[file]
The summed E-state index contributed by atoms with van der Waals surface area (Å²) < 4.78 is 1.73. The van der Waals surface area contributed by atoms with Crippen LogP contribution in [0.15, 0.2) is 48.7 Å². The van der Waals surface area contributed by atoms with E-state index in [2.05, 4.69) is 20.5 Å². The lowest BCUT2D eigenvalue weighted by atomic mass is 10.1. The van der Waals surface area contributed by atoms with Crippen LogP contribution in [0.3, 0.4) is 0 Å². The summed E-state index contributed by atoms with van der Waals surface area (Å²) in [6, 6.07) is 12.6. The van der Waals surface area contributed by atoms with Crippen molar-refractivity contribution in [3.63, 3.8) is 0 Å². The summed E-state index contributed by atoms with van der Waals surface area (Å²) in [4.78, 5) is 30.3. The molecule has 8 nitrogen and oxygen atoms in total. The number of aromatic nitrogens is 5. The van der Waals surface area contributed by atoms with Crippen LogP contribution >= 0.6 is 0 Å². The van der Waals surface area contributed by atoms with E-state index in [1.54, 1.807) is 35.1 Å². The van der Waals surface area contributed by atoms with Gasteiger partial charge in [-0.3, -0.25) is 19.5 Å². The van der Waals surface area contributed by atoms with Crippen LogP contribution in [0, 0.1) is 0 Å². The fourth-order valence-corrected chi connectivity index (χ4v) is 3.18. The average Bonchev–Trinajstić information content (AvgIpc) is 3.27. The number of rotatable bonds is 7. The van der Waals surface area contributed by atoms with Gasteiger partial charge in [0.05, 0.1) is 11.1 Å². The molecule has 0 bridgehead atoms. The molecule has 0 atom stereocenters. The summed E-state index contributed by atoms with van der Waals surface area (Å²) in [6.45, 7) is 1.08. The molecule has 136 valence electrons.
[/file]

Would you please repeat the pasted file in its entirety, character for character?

The summed E-state index contributed by atoms with van der Waals surface area (Å²) < 4.78 is 1.73. The van der Waals surface area contributed by atoms with Crippen LogP contribution in [0.15, 0.2) is 48.7 Å². The van der Waals surface area contributed by atoms with E-state index in [2.05, 4.69) is 20.5 Å². The lowest BCUT2D eigenvalue weighted by atomic mass is 10.1. The van der Waals surface area contributed by atoms with Crippen LogP contribution in [0.3, 0.4) is 0 Å². The summed E-state index contributed by atoms with van der Waals surface area (Å²) in [6, 6.07) is 12.6. The van der Waals surface area contributed by atoms with Crippen molar-refractivity contribution in [3.63, 3.8) is 0 Å². The summed E-state index contributed by atoms with van der Waals surface area (Å²) in [4.78, 5) is 30.3. The molecule has 8 nitrogen and oxygen atoms in total. The number of aromatic nitrogens is 5. The van der Waals surface area contributed by atoms with Crippen LogP contribution >= 0.6 is 0 Å². The van der Waals surface area contributed by atoms with E-state index in [1.54, 1.807) is 35.1 Å². The van der Waals surface area contributed by atoms with Gasteiger partial charge in [-0.3, -0.25) is 19.5 Å². The van der Waals surface area contributed by atoms with Crippen LogP contribution in [0, 0.1) is 0 Å². The fourth-order valence-corrected chi connectivity index (χ4v) is 3.18. The average Bonchev–Trinajstić information content (AvgIpc) is 3.27. The number of rotatable bonds is 7. The van der Waals surface area contributed by atoms with Gasteiger partial charge in [0.05, 0.1) is 11.1 Å². The molecule has 0 bridgehead atoms. The molecule has 0 atom stereocenters. The summed E-state index contributed by atoms with van der Waals surface area (Å²) in [6.45, 7) is 1.08. The molecule has 136 valence electrons.